Pop! -- All Singing, All Dancing Mystery

By Bob and Karen Isaacs

The latest production at the Yale Repertory Theater starts off with a bang and on the floor of “the factory” lies the body of Andy Warhol who has just been shot. Warhol was the perpetrator of “pop art” with a philosophy everyone can make art and that art can be made out of everything. 

The work, Pop! is a musical with book and lyrics by Maggie-Kate Coleman and music by Anna K. Jacobs having its world premier through Dec. 19. It was developed last year through the Yale Institute for Music Theater.

The world that Warhol created may not everyone’s choice and, in a sense, the character in the play, played by Randy Harrison, presents an image of someone who has little or no volition and uses, or better, accepts what is at hand.

“The Factory” was what Warhol’s studio cum set cum home was called. A diverse collection of artists, wanna-bes, hangers on, and celebrity lovers populated “the factory.” Set designer, Valérie Thérèse Bart, did a terrific job recreating the ambiance and personality of the space. The costumes by Ying Song captured the 60s mod and outré look.

The mystery of the work is who shot him. The unraveling of the mystery provides the plot of the musical. Each of Warhol’s coterie is a possible perpetrator with legitimate motives. Warhol was an equal opportunity user of people. Among the possible shooters are Candy, a transvestite,  brilliantly created by Brian Charles Rooney; Edie Sedgewick, an heiress with a taste for drugs and “scene,” played by a vivacious Cristen Paige – a perfect role for Kristen Chenoweth;  Viva ( Emily Swallow), the intellectual darling who supposedly gives “substance” to Warhol’s theories;  Valerie Solanis played by Leslie Kritzer, the anti-man intruder who wants Warhol to produce her play and pay her; plus two men – Ondine (Doug  Kreeger) and Gerard  Malanga (Danny Binstock) one of many often unacknowledged Warhol collaborators.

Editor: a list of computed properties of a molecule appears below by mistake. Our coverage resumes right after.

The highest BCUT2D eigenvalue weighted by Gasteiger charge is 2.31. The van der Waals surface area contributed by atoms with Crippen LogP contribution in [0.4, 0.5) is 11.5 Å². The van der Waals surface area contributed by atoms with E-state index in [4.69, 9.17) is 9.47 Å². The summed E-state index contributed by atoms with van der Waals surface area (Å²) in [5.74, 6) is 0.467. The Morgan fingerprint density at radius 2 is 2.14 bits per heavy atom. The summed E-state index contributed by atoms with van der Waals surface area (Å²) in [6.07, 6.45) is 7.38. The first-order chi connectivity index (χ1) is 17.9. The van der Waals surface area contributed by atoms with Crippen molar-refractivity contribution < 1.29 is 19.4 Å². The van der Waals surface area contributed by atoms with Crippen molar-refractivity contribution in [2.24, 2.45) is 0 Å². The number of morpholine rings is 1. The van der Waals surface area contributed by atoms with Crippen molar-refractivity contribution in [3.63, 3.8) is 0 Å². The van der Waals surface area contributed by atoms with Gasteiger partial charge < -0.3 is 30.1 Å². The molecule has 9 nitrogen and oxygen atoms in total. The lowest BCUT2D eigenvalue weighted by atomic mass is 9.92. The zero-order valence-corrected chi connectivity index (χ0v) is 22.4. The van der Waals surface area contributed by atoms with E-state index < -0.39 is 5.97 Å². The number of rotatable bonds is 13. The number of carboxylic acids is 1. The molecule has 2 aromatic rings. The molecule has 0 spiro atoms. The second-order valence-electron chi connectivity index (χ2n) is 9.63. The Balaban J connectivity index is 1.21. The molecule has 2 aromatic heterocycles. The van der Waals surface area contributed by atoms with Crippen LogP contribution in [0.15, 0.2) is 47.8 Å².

In case you don’t know, Andy Warhol was wounded but not killed by this real incident. He died many years later. And it was Valerie who pulled the trigger.

All and all the music is tuneful and pleasant though an occasional phrase seems very familiar. But it did seem incongruous to hear somewhat traditional music coming from characters who delighted in shocking the conventional art world.

Don’t be shocked by some of the language that Valerie uses, but much of it is good for a laugh.

The play is set as mystery with Candy as a mistress/master of ceremony. Each of Warhol group gets a number – from Edie with her “Poor Little Rich Girl” and “Racist Doll”  songlets as they are billed – to “Candy’s Lament” and the trio of Valerie, Edie and Viva’s  “Big Gun.”  “Pop,” the title song, is perhaps the best of the group.

There is a black and white film on a similar theme, “I Shot Andy Warhol,” something of a cult classic,  which has a scent of pornography about it and is definitely not as much fun as Pop!

Director Mark Brokaw kept the pace moving with the help of choreographer Dennis Jones.

However, though the musical is just one act and runs about 100 minutes, some in the audience found it long.

Pop! Is at the Yale Repertory Theater, 1120 Chapel St., New Haven. For tickets or information call 203-432-1234 or visit yalerep.org.

 

This review appeared in Shore Publications.


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